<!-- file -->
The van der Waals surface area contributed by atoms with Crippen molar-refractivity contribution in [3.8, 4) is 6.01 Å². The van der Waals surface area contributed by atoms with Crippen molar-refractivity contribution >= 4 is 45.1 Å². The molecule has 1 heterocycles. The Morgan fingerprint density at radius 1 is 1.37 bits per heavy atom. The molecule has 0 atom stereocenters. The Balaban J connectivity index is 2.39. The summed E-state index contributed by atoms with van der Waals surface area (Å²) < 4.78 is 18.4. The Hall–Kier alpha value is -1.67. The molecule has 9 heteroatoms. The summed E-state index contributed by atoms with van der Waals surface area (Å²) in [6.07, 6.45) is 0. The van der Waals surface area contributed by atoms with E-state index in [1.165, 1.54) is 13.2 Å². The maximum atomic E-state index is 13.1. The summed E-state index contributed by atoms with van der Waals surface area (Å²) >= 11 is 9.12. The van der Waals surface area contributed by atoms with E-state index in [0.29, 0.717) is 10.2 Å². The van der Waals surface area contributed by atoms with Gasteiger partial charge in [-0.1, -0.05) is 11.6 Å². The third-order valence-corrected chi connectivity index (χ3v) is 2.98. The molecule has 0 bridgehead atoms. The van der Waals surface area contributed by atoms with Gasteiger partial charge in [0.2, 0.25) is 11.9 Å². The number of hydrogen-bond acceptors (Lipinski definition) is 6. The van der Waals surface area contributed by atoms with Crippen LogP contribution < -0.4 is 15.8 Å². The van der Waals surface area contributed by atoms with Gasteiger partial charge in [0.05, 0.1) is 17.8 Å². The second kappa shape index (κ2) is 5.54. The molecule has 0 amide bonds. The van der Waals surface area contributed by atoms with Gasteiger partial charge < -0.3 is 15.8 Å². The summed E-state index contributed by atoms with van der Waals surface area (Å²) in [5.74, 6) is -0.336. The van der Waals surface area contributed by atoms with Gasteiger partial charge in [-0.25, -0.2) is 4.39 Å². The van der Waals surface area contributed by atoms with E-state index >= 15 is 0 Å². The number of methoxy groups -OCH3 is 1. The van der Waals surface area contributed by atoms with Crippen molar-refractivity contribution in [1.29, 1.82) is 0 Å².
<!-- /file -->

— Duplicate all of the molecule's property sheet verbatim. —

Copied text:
The van der Waals surface area contributed by atoms with Crippen molar-refractivity contribution in [3.8, 4) is 6.01 Å². The van der Waals surface area contributed by atoms with Crippen molar-refractivity contribution >= 4 is 45.1 Å². The molecule has 1 heterocycles. The Morgan fingerprint density at radius 1 is 1.37 bits per heavy atom. The molecule has 0 atom stereocenters. The Balaban J connectivity index is 2.39. The summed E-state index contributed by atoms with van der Waals surface area (Å²) < 4.78 is 18.4. The Hall–Kier alpha value is -1.67. The molecule has 9 heteroatoms. The summed E-state index contributed by atoms with van der Waals surface area (Å²) in [6.07, 6.45) is 0. The van der Waals surface area contributed by atoms with E-state index in [1.165, 1.54) is 13.2 Å². The maximum atomic E-state index is 13.1. The summed E-state index contributed by atoms with van der Waals surface area (Å²) >= 11 is 9.12. The van der Waals surface area contributed by atoms with E-state index in [0.29, 0.717) is 10.2 Å². The van der Waals surface area contributed by atoms with Gasteiger partial charge in [-0.1, -0.05) is 11.6 Å². The third-order valence-corrected chi connectivity index (χ3v) is 2.98. The molecule has 0 bridgehead atoms. The van der Waals surface area contributed by atoms with Gasteiger partial charge in [0.2, 0.25) is 11.9 Å². The number of hydrogen-bond acceptors (Lipinski definition) is 6. The van der Waals surface area contributed by atoms with Crippen LogP contribution < -0.4 is 15.8 Å². The van der Waals surface area contributed by atoms with Gasteiger partial charge in [0.05, 0.1) is 17.8 Å². The second kappa shape index (κ2) is 5.54. The molecule has 0 amide bonds. The van der Waals surface area contributed by atoms with Gasteiger partial charge < -0.3 is 15.8 Å². The summed E-state index contributed by atoms with van der Waals surface area (Å²) in [5.74, 6) is -0.336. The van der Waals surface area contributed by atoms with Gasteiger partial charge in [-0.25, -0.2) is 4.39 Å². The van der Waals surface area contributed by atoms with E-state index >= 15 is 0 Å². The number of methoxy groups -OCH3 is 1. The van der Waals surface area contributed by atoms with Crippen molar-refractivity contribution in [1.29, 1.82) is 0 Å².